During the month of April, I am meeting individually with each actor in the show to talk about the piece, their role in it, and their process. In preparing for these meetings, I've been trying to specify what the world of this play is.
It's not completely in 2016, as there are characters that sound like Austen.
It's not completely in the Regency Era, as there are characters that sound like you and me.
How do you give concrete answers to normal stage questions like, "What year is it? Where are we? What are we wearing? What does the room look like? What are we hearing in this world?" when the play straddles two seemingly very different worlds?
I'm finding that the simplest answer is, you don't.
Instead, I'm looking more closely at the circumstances under which I wrote this piece, and using those to understand why it made sense to me, at that time, to have Lydia screaming "HELLS YEAH!" whilst Mr. Darcy is flipping words around in that confusing, Regency way, "Do not you feel inclined to dance?" And I think it has to do with my curiosity around the way a writers' brain works.
I've never thought of myself as a writer. So in taking on this project, I felt a need to understand how a writer thinks. I was fascinated by the idea that some writers can imagine their characters in a room together and listen to what happens between them. However, this is a terrifying prospect, because in order to do such a thing, an artist has to relinquish control and be okay if the dialogue is initially weird or kind of shitty.
I am not particularly good at relinquishing control or allowing my work to be kind of shitty.
So I tried to keep myself safe by simply copying & pasting dialogue from the novel into a Microsoft Word document. I loved Jane Austen. How could I possibly think that I had anything to add to her brilliance? But if spending hours at a computer copying & pasting Regency dialogue into a Microsoft Word document sounds super boring, tedious and devoid of any creativity, that's because it is.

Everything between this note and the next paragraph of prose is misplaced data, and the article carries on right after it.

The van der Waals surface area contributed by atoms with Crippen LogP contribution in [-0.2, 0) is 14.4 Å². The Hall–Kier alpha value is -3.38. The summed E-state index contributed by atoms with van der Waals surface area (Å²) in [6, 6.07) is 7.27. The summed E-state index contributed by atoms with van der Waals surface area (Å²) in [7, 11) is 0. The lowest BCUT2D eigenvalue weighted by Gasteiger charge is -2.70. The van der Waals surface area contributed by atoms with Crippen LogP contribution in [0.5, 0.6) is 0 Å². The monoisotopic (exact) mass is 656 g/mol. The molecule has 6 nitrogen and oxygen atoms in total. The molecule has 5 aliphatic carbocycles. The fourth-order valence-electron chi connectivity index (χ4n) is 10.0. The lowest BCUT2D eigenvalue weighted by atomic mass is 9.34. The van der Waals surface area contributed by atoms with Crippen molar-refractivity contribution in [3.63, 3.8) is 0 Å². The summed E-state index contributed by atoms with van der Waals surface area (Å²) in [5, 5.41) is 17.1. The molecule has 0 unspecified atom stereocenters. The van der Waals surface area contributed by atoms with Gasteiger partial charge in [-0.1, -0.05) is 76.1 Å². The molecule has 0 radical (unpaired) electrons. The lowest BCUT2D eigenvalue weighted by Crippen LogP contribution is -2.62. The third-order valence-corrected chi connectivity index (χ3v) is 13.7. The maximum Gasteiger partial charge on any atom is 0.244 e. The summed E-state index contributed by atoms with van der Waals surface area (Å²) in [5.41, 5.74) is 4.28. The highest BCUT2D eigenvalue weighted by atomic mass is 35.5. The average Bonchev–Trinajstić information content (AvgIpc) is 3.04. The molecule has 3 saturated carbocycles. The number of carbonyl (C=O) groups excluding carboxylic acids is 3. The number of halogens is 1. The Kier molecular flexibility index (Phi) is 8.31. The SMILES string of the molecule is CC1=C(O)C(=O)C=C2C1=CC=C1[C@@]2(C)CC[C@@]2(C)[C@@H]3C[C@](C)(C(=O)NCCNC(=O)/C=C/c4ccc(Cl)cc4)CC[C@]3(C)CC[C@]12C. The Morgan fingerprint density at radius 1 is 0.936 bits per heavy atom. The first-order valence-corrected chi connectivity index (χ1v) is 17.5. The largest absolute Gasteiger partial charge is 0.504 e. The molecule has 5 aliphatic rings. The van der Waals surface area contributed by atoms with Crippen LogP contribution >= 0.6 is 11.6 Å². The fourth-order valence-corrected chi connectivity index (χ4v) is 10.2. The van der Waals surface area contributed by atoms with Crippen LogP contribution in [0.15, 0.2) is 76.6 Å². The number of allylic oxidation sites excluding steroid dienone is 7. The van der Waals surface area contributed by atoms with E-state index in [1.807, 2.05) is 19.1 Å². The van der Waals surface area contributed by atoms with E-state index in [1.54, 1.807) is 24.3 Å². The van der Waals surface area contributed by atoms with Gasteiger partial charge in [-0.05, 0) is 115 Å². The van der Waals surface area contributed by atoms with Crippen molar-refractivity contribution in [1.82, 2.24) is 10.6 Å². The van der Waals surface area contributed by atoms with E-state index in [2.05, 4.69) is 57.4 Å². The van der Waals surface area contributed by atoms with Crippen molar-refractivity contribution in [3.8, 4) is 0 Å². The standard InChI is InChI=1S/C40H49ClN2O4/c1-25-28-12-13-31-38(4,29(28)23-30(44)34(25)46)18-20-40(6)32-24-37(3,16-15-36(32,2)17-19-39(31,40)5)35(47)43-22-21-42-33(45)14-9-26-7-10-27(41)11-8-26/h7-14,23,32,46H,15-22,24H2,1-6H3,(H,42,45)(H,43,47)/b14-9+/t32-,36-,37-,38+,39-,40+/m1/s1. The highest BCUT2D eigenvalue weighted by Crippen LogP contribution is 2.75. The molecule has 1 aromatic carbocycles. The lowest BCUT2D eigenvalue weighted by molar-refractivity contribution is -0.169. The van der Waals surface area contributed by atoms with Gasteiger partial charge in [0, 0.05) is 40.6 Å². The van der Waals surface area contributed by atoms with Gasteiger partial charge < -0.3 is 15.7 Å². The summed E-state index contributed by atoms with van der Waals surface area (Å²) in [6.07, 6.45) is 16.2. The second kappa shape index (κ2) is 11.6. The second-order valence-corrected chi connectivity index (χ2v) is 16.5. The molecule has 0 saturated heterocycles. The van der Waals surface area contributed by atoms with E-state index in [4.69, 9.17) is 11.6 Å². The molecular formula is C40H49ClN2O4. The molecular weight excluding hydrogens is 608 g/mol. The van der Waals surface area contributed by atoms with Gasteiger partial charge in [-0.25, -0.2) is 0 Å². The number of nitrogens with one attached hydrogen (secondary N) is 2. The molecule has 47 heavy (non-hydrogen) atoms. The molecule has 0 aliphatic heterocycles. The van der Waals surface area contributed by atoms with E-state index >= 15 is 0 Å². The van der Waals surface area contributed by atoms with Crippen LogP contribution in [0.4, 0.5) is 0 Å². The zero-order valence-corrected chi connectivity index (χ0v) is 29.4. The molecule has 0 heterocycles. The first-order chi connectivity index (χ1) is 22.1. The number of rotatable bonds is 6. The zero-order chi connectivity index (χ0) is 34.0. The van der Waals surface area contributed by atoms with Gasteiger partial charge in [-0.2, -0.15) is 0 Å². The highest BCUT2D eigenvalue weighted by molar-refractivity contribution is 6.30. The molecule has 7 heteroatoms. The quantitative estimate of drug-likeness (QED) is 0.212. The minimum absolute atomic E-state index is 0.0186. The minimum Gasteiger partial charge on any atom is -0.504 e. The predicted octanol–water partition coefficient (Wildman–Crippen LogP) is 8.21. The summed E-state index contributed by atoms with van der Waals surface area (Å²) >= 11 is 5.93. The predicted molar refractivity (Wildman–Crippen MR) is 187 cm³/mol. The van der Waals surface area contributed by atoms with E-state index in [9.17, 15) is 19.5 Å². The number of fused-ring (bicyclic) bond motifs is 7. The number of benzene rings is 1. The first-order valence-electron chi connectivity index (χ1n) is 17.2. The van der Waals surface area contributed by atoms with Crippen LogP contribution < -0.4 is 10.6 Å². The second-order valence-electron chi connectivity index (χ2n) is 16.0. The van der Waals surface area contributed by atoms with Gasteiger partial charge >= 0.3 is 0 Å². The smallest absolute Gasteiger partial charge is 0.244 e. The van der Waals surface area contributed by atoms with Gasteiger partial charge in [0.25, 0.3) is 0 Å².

Something had to change. I mean, the reason I love Jane in the first place is that sometimes she says things in a way that pulls on my solar plexis and makes me go "YES! THAT. I HAVE EXPERIENCED THAT, BUT NEVER KNEW HOW TO EXPRESS IT BEFORE." So how could I provide that opportunity to an audience that, perhaps, is daunted and disconnected from Austen's language?
Elizabeth is already written as a character that stands out in the Regency world. She says what she thinks, a trait that today is still responsible for making people stand out from a crowd. So she became the voice of my frustrations, joys and struggles as a writer.
In our adaptation (I can hardly call it mine anymore, with 25+ folks working to bring it to life), Elizabeth Bennet is a writer. She is writing her story. And initially, much like I did, she tries to take control of it. She brings each additional character to life, almost forcefully, conducting the conversation. But she quickly realizes that her sense of control is false and fleeting, and her characters start to take over. They start to speak to her.
When I stopped trying to push the show in a particular direction, and I started listening, weird (and sometimes shitty!) dialogue started coming out. I couldn't tell you why Darcy needed to be Regency and why Lydia needed to say BTW. But they did.
So here is the world of our play: We are inside a writer's mind.
As you watch the play, you are watching the creative process unfold. Characters sound like us and simultaneously not like us, and that's okay. Elizabeth has a laptop, and that's okay. The Meryton Dance music is rock n' roll, and the Netherfield Ball music is classical, and that's okay. All of it is happening in Elizabeth's mind, where she is trying to make sense of the events happening to her using whatever references make sense to her.